Thomas Jefferson’s Unknown Grandchildren


Sally bore two daughters, Harriet and Edy, in 1795 and 1796, when Jefferson was in temporary political retirement at Monticello following his resignation as Washington’s Secretary of State. Edy died in 1796 and Harriet in 1797. A second son, Beverly, was born in 1798, and another daughter, also named Harriet, in 1801. Two sons, Madison and Eston, were born in 1805 and 1808, respectively, after the crisis of exposure. There is documentary evidence that all these children save Tom, fathered in Paris, were conceived when Jefferson was at Monticello. We know from Jefferson’s own Farm Book that Sally conceived no children when Jefferson was not there. And there is subtle evidence in many of Jefferson’s letters attesting to the continuing warmth and satisfactions of his life at Monticello, where, he wrote, “all is love and peace.”

Sally Flemings was in charge of his “chamber and wardrobe” and was recognized among Jefferson’s neighbors, according to several Virginia editors who researched the story, as the virtual mistress of Monticello. This lasted until Jefferson’s only surviving white daughter, Martha Jefferson Randolph, moved to Monticello permanently with her husband and family in 1809. Sally remained, however, in “the big house” until after Jefferson’s death in 1826, when Mrs. Randolph quietly freed her. Then about fifty-three, she left and moved in with her son Eston. The census taker of Albemarle County in 1830 listed both her and her son as “whites,” thus inadvertently underlining the irony and tragedy in their lives.

Sally Flemings died in obscurity in 1836, aged sixty-three or sixty-four. What had happened to her children? Tom had disappeared early from Monticello, apparently after the scandal of disclosure, which was sporadically aired in the Federalist press from 1802 to 1805. In 1805 he would have been fifteen. Beverly and Harriet had been permitted to “run away” in 1822, and the fact was noted in Jefferson’s Farm Book . Madison and Eston had been freed in 1826 by the terms of Jefferson’s will. All of these children then disappeared into the “historical silence” that was engulfing hundreds and thousands of other slave children fathered by white men.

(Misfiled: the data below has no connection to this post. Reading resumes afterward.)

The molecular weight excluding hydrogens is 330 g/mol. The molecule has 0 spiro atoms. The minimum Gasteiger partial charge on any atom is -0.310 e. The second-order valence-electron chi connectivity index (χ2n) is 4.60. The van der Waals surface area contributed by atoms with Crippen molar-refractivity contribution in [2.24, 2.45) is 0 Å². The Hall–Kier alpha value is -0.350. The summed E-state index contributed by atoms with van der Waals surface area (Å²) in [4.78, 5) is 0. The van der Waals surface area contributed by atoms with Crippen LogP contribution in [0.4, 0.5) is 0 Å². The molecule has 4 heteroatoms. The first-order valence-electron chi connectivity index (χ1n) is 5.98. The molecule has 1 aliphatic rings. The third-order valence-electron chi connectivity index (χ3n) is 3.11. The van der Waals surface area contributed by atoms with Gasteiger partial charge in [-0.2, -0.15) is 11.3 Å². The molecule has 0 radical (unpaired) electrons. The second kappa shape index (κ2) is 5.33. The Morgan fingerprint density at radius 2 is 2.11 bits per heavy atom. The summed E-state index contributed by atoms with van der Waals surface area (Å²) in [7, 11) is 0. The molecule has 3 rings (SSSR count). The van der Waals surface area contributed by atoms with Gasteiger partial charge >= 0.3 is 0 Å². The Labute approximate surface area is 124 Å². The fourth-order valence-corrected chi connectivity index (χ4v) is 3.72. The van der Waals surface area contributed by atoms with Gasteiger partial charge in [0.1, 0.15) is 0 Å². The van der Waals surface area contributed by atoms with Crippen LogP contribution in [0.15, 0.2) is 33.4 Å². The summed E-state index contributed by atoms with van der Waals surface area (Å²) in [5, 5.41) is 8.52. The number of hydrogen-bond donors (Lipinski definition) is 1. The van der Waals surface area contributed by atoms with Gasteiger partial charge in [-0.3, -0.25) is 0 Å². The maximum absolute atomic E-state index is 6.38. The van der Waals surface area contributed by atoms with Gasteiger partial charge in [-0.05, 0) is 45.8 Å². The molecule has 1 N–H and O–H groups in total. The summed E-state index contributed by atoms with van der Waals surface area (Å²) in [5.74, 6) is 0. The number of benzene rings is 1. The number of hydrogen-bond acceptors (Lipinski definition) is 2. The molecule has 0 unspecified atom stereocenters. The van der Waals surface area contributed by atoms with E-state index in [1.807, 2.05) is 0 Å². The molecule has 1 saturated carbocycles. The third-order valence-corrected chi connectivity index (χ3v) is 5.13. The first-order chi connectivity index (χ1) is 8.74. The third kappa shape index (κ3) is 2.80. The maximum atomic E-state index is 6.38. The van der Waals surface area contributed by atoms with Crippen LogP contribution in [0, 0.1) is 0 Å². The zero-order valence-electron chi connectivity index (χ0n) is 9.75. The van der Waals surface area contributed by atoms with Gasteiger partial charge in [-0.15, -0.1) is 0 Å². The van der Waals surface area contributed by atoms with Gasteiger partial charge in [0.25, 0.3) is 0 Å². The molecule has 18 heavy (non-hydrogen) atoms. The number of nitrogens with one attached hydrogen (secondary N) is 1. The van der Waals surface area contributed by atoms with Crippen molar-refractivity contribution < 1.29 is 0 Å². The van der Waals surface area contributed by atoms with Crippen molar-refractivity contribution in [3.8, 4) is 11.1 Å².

Though the practice was decried and denied, miscegenation was common during Jefferson’s lifetime. The Richmond Examiner on September 25, 1802, in a rare admission, stated that “thousands” of mulatto children were then being born in the South. The United States Census, which before the Civil War distinguished among whites, blacks, and mulattos, revealed in 1860 that there were by then over 500,000 mulattos in the slave states, though the number of slave owners was only 385,000. But the penalties for public acknowledgement of paternity for any mulatto child were often savage. In 1806 a grandnephew of Jefferson’s law teacher, George Wythe, enraged because Wythe had willed one third of his estate to his mulatto mistress and another third to their “yellow” son, poisoned all three. Only the woman survived. The murderer escaped altogether because the testimony of blacks was deemed inadmissible at his trial.3 See Brodie, Thomas Jefferson , pp. 389–91.

Some years after Jefferson’s death, when Richard Johnson, Vice President under Martin Van Buren, tried to make a place for his almost-white daughters on a public platform in Kentucky, where he was speaking, they were forcibly removed in an embarrassing and brutal confrontation. The daughters, according to the New York Morning Herald of June 17, 1835, “possess a fine, clear even complexion—dark to be sure, but not darker than many pure white bloods in every part of the country.”4 Quoted in John M. McFaul, “Expediency us. Morality: Jacksonian Politics and Slavery,” Journal of American History , Vol. LXII , June, 1975, pp. 24–39.

During Jefferson’s Presidency ballads about “Long Tom” and “Dusky Sally” appearing in print varied from bawdy to pornographic. Had Jefferson admitted the liaison, he would have risked losing the election of 1804 and suffered social ostracism in his own community. The example of the murder of George Wythe, who in his will had named Jefferson as executor in charge of the education of his “yellow” son, served in 1806 as the grimmest kind of warning against a lessening of Jefferson’s determination to maintain his public silence. To have denied everything by public lying would have affronted his deepest nature. To have acknowledged his octoroon children would have meant special suffering for them, since they would have been singled out publicly thereafter and denied the advantages of secret admission into the white society. The only way he could save his surviving slave children was to lose them.